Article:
“Not too good actually, not good at all”
Walking through the station today I overheard someone saying this into their phone.
I don’t know the context or what was going on as I moved passed and didn’t hear anything else but I was really struck by the statement.
How often do we really tell the truth when it isn’t very good? This could have been about anything, an interview, work, physical or mental health, relationships or life itself.
- We don’t usually tell people though for many reasons.
- We don’t want to worry them
- We don’t want to admit failure
- We don’t want to be seen as weak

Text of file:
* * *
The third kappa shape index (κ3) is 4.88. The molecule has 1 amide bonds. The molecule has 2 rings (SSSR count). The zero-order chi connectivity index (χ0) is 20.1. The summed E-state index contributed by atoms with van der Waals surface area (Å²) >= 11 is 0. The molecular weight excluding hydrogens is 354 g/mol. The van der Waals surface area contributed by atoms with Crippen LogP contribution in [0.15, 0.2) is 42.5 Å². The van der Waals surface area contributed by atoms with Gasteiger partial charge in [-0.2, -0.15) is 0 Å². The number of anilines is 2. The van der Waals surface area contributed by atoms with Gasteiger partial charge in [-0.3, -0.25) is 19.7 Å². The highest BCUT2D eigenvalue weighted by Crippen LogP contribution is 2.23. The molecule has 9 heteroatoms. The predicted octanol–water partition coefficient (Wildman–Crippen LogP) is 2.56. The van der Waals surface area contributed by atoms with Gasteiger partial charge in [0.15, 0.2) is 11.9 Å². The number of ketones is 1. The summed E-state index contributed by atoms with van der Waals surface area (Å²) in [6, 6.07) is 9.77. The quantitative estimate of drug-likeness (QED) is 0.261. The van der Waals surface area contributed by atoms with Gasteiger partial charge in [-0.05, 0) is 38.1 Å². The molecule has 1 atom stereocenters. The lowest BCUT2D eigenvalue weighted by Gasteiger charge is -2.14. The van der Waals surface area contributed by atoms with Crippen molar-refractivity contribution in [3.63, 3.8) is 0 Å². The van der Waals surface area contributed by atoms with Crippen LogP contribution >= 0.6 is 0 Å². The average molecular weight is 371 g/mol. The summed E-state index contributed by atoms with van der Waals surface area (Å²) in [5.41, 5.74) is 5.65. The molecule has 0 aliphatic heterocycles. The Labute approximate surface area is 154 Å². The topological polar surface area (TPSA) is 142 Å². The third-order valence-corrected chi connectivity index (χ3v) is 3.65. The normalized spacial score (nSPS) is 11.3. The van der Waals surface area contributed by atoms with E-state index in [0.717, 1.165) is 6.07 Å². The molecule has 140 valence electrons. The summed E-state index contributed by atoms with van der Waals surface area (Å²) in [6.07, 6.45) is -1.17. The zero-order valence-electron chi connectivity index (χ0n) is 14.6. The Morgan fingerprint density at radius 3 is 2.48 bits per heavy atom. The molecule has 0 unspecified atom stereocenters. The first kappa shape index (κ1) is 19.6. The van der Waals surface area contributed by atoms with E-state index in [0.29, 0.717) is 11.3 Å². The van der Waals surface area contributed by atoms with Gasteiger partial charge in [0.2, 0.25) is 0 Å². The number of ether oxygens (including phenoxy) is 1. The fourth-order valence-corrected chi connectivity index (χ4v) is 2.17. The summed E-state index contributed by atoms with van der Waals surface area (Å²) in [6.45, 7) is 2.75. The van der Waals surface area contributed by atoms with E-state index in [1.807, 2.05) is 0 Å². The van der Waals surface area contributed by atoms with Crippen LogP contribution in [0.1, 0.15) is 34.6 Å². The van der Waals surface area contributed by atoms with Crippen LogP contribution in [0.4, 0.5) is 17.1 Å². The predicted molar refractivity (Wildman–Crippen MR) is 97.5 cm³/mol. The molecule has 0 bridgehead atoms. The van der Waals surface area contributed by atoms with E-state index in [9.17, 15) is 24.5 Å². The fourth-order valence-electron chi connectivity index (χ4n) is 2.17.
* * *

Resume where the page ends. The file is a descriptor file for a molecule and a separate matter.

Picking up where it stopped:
- We don’t want to be a burden
- We don’t think they will care
- We don’t think they can help
- We don’t want to be ashamed
So we don’t admit what is really going on. And when we hold back we create a barrier between us and them. Sometimes this is necessary, but what if this barrier is a hindrance? If we can show our vulnerability to our nearest and dearest, how near are they truly?
Coming to therapy may be the first time the client really admits to the things that are not good. Finding the words can be a struggle and take time if they have spent a lot of their time not sharing it.
It can leave us feeling incredible vulnerable to admit that things aren’t going the way we would like them to be. My experience though is that it’s an enormous step in bringing about change. Not all relationship can adjust to it, but those they do are often deeper and much more fulfilling.